In 455 A.D. the ships of the Vandals, led by their king, Gaiseric,
appeared at the mouth of the Tiber. The Romans could offer no resistance.
Only the noble bishop Leo went out with his clergy to meet the invader and
intercede for the city. Gaiseric promised to spare the lives of the
inhabitants and not to destroy the public buildings. These were the best
terms he would grant. The Vandals spent fourteen days stripping Rome of
her wealth. Besides shiploads of booty the Vandals took away thousands of
Romans as slaves, including the widow and two daughters of an emperor.


After the Vandal sack of Rome the imperial throne became the mere
plaything of the army and its leaders. A German commander, named Ricimer,
set up and deposed four puppet emperors within five years. He was, in
fact, the real ruler of Italy at this time. After his death Orestes,
another German general, went a step beyond Ricimer's policy and placed his
own son on the throne of the Caesars. By a curious coincidence, this lad
bore the name of Romulus, legendary founder of Rome, and the nickname of
Augustulus ("the little Augustus"). The boy emperor reigned less than a
year. The German troops clamored for a third of the lands of Italy and,
when their demand was refused, proclaimed Odoacer king. The poor little
emperor, Romulus Augustulus, was sent to a villa near Naples, where he
disappears from history.

[Illustration: Map, EUROPE at the Deposition of Romulus Augustulus 476


There was now no emperor in the West. To the men of that time it seemed
that East and West had been once more joined under a single ruler, as in
the days of Constantine. The emperors who reigned at Constantinople did
not relinquish their claims to be regarded as the rightful sovereigns in
Italy and Rome. Nevertheless, as an actual fact, Roman rule in the West
was now all but extinct. Odoacer, the head of the barbarians in Italy,
ruled a kingdom as independent as that of the Vandals in Africa or that of
the Visigoths in Spain and Gaul. The date 476 A.D. may therefore be chosen
as marking, better than any other, the overthrow of the Roman Empire in
the West by the Germans.



Classical civilization suffered a great shock when the Germans descended
on the empire and from its provinces carved out their kingdoms. These
barbarians were rude in manners, were very ignorant, and had little taste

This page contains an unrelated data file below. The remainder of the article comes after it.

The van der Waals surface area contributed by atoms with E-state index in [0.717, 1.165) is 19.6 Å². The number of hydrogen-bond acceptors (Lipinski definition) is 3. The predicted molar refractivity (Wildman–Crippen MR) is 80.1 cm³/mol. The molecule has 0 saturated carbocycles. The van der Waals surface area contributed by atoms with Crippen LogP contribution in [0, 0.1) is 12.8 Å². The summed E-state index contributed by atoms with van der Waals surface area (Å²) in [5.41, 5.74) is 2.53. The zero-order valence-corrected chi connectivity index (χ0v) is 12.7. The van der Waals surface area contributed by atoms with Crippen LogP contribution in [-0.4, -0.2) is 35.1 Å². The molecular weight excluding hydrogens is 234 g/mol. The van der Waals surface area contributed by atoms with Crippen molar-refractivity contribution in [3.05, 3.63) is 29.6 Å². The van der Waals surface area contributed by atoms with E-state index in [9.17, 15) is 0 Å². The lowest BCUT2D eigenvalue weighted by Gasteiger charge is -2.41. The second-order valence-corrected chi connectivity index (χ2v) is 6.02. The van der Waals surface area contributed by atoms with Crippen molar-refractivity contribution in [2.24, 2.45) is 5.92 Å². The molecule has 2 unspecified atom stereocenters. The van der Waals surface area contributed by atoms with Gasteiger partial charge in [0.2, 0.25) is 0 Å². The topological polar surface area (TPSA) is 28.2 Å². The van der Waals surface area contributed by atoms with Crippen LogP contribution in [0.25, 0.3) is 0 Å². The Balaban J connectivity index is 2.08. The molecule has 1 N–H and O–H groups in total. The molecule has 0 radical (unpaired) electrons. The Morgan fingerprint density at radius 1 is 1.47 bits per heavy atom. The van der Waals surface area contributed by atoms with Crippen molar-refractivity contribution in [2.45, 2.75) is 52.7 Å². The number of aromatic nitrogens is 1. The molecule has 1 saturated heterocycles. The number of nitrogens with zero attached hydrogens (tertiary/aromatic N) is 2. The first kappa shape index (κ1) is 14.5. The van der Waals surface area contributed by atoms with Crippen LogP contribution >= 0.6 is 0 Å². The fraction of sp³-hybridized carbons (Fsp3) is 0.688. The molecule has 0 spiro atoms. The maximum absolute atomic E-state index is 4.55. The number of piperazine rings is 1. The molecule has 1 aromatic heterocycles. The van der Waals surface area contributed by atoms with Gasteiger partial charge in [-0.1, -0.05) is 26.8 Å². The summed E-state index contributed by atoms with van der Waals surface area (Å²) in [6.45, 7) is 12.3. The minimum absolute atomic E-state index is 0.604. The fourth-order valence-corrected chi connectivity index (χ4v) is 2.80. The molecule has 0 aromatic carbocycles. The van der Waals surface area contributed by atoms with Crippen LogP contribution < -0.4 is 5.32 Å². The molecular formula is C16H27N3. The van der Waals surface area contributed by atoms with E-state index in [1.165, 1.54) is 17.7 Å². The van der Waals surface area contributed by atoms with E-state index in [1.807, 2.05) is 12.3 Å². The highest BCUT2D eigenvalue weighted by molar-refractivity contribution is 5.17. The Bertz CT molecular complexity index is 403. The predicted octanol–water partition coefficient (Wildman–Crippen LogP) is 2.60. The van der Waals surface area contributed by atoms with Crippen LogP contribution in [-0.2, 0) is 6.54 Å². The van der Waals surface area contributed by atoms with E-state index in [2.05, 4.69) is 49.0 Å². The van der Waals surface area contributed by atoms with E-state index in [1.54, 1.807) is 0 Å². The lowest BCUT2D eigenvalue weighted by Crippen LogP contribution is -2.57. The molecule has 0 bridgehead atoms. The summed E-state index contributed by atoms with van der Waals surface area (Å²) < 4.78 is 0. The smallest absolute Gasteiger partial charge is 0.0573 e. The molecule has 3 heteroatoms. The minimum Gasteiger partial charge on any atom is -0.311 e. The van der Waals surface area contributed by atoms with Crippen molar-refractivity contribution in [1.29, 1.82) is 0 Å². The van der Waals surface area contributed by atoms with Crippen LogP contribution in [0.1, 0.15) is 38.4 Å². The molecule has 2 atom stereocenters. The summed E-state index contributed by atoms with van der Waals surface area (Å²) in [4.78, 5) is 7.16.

for anything except fighting and bodily enjoyments. They were unlike the
Romans in dress and habits of life. They lived under different laws, spoke
different languages, obeyed different rulers. Their invasions naturally
ushered in a long period of confusion and disorder, during which the new
race slowly raised itself to a level of culture somewhat approaching that
which the Greeks and the Romans had attained.


The Germans in many ways did injury to classical civilization. They
sometimes destroyed Roman cities and killed or enslaved the inhabitants.
Even when the invaders settled peaceably in the empire, they took
possession of the land and set up their own tribal governments in place of
the Roman. They allowed aqueducts, bridges, and roads to go without
repairs, and theaters, baths, and other public buildings to sink into
ruins. Having no appreciation of education, the Germans failed to keep up
the schools, universities, and libraries. Being devoted chiefly to
agriculture, they had no need for foreign wares or costly articles of
luxury, and hence they permitted industry and commerce to languish. In
short, large parts of western Europe, particularly Gaul, Spain, and
Britain, fell backward into a condition of ignorance, superstition, and
even barbarism.


But in closing our survey of the Germanic invasions we need to dwell on
the forces that made for progress, rather than on those that made for
decline. Classical civilization, we have already found reason to believe,
[17] had begun to decay long before the Germans broke up the empire. The
Germans came, as Christianity had come, only to hasten the process of
decay. Each of these influences, in turn, worked to build up the fabric of
a new society on the ruins of the old. First Christianity infused the
pagan world with its quickening spirit and gave a new religion to mankind.
Later followed the Germans, who accepted Christianity, who adopted much of
Graeco-Roman culture, and then contributed their fresh blood and youthful
minds and their own vigorous life.


1. On an outline map indicate the extent of Germany in the time of

2. Make a list of all the Germanic nations mentioned in this chapter, and
give a short account of each.

3 Give dates for the following: battle of Châlons; sack of Rome by Alaric;
battle of Adrianople; and end of the Roman Empire in the West.

4. What resemblances existed between the culture of the Germans and that
of the early Greeks?

5. Why did the Germans progress more slowly in civilization than the
Greeks and the Romans?

6. Comment on this statement: "The Germans had stolen their way into the
very citadel of the empire long before its distant outworks were stormed."

7. Why is modern civilization, unlike that of antiquity, in little danger
from barbarians?